Regional Attractions
Yellowstone National Park

Yellowstone's West entrance is only about a 2.5 hour drive from Idaho Falls.

Established on March 1, 1872, Yellowstone National Park is the first and oldest national park in the world.
Preserved within Yellowstone are Old Faithful Geyser and some 10,000 hot springs and geysers, the majority of the planet's total. These geothermal wonders are evidence of one of the world's largest active volcanoes; its last eruption created a crater or caldera that spans almost half of the park.
An outstanding mountain wildland with clean water and air, Yellowstone is home of the grizzly bear and wolf, and free-ranging herds of bison and elk. It is the core of the Greater Yellowstone Ecosystem, one of the largest intact temperate zone ecosystems remaining on the planet.
The human history of the park dates back 12,000 years. The events of the last 130 years of park history are reflected in the historic structures and sites associated with various periods of park administration and visitor facilities development.

Grand Teton National Park

Grand Teton National Park is a Scenic 100 miles away. Established in 1929, Grand Teton National Park emerged from a complicated and controversial series of events. The park first consisted of the mountain range and several glacial lakes. Later the valley floor was protected as Jackson Hole National Monument. The two areas were combined in 1950.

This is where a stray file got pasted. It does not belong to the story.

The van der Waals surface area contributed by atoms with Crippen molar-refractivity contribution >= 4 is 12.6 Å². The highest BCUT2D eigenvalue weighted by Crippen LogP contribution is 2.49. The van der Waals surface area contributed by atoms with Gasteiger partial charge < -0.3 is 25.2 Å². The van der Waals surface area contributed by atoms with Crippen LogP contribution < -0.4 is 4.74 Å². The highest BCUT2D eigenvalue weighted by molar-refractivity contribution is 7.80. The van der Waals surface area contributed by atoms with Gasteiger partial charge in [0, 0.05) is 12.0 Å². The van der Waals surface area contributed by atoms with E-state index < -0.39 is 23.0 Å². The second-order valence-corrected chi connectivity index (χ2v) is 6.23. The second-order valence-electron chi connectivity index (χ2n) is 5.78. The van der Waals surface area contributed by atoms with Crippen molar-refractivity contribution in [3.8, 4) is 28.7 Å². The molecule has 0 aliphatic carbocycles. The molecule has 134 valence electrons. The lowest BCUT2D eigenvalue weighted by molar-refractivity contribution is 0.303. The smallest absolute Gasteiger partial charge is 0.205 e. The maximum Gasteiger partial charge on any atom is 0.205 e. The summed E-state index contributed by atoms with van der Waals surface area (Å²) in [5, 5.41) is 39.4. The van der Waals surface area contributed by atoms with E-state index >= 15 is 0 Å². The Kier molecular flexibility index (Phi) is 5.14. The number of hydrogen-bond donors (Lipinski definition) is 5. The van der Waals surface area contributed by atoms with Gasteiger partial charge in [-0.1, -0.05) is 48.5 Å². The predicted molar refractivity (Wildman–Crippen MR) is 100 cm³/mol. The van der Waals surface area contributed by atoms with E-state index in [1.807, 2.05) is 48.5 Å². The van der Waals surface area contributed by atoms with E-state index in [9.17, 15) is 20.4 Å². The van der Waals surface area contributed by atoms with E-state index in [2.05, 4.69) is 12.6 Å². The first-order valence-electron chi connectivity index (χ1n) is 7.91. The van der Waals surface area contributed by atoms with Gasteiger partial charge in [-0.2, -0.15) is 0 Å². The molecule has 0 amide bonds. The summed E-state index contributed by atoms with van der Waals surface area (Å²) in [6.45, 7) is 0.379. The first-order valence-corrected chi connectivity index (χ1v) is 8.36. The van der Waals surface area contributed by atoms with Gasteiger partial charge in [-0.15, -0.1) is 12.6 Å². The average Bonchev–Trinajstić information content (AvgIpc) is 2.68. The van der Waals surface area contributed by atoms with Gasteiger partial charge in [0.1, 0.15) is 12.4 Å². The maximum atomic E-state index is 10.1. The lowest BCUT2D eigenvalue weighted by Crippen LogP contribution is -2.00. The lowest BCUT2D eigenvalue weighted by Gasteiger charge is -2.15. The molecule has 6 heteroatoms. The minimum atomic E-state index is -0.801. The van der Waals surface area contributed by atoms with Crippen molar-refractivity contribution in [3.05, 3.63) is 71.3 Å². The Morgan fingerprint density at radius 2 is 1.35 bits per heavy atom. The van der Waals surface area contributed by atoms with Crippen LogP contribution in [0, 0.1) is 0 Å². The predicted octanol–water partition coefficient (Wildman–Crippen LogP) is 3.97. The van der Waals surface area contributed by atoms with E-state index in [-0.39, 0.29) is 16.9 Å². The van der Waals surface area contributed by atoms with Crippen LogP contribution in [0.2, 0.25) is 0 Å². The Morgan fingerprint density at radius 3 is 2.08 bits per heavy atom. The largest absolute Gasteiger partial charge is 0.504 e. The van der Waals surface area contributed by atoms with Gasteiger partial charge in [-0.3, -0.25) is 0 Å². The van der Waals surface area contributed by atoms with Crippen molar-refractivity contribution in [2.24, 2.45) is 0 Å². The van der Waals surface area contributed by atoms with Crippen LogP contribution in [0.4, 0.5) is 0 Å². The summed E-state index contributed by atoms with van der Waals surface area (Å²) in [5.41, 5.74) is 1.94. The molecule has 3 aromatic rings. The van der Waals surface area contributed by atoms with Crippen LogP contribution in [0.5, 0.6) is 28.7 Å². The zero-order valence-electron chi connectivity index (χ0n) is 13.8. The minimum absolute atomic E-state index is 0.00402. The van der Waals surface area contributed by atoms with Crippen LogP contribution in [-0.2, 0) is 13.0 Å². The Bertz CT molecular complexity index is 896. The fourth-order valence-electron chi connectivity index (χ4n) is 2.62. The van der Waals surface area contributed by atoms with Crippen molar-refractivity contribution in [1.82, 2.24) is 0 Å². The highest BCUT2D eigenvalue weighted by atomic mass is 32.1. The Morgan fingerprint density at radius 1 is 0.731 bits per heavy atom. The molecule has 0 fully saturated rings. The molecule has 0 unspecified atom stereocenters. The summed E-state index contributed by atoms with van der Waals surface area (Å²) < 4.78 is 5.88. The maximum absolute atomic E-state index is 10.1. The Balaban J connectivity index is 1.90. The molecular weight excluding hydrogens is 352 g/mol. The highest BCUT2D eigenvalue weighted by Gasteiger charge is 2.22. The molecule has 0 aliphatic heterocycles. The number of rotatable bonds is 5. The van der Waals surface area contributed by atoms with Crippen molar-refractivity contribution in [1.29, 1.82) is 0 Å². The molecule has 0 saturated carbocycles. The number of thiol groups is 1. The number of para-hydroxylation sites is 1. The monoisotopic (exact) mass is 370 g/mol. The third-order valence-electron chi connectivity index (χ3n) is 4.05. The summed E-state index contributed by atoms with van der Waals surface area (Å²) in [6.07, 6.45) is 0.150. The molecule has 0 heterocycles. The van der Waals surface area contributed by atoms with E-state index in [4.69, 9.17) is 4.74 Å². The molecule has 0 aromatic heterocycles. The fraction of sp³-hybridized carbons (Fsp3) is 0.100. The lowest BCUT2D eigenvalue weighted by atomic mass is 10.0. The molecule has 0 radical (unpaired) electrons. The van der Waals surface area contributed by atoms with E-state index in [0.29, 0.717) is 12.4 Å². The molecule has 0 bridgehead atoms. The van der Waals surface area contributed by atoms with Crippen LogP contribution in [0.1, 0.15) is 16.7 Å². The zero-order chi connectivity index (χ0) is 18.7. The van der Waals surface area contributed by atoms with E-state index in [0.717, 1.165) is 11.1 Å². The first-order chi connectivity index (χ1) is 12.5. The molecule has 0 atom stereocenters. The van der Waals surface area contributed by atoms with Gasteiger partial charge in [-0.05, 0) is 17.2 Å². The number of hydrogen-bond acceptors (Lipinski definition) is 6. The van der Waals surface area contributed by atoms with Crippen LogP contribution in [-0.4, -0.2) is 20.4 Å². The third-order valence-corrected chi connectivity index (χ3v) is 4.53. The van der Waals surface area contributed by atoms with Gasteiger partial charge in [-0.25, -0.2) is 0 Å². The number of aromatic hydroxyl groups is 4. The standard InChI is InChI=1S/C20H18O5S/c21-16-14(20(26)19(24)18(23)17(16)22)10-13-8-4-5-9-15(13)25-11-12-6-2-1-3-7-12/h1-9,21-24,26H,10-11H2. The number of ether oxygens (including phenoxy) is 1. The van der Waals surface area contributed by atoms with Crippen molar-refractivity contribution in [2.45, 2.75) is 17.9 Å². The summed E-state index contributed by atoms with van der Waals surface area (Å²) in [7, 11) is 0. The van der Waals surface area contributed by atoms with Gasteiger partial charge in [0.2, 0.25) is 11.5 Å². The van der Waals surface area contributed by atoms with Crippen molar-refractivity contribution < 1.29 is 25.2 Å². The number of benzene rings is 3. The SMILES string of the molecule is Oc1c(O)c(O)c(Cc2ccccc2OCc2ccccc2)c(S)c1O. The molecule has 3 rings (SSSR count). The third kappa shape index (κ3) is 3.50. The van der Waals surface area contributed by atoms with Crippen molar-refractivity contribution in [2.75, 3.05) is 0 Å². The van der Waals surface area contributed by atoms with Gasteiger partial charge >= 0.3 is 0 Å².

Today the park encompasses nearly 310,000 acres and protects the Teton Range, Jackson Hole (mountain valley), a 50-mile portion of the Snake River, seven morainal lakes, over 100 backcountry and alpine lakes, and a wide range of wildlife and plant species.
The park is also rich in a cultural history that includes seven eras of human history: early peoples (paleo-indians), Native Americans (modern tribes), fur trappers, homesteaders, ranchers/farmers, conservationists, and recreationalists. Climbing, hiking and backpacking, camping, fishing, wildlife and bird watching, horseback riding, boating on Jackson and Jenny Lakes, rafting on the Snake River, bicycling, and photography are all common activities in the area.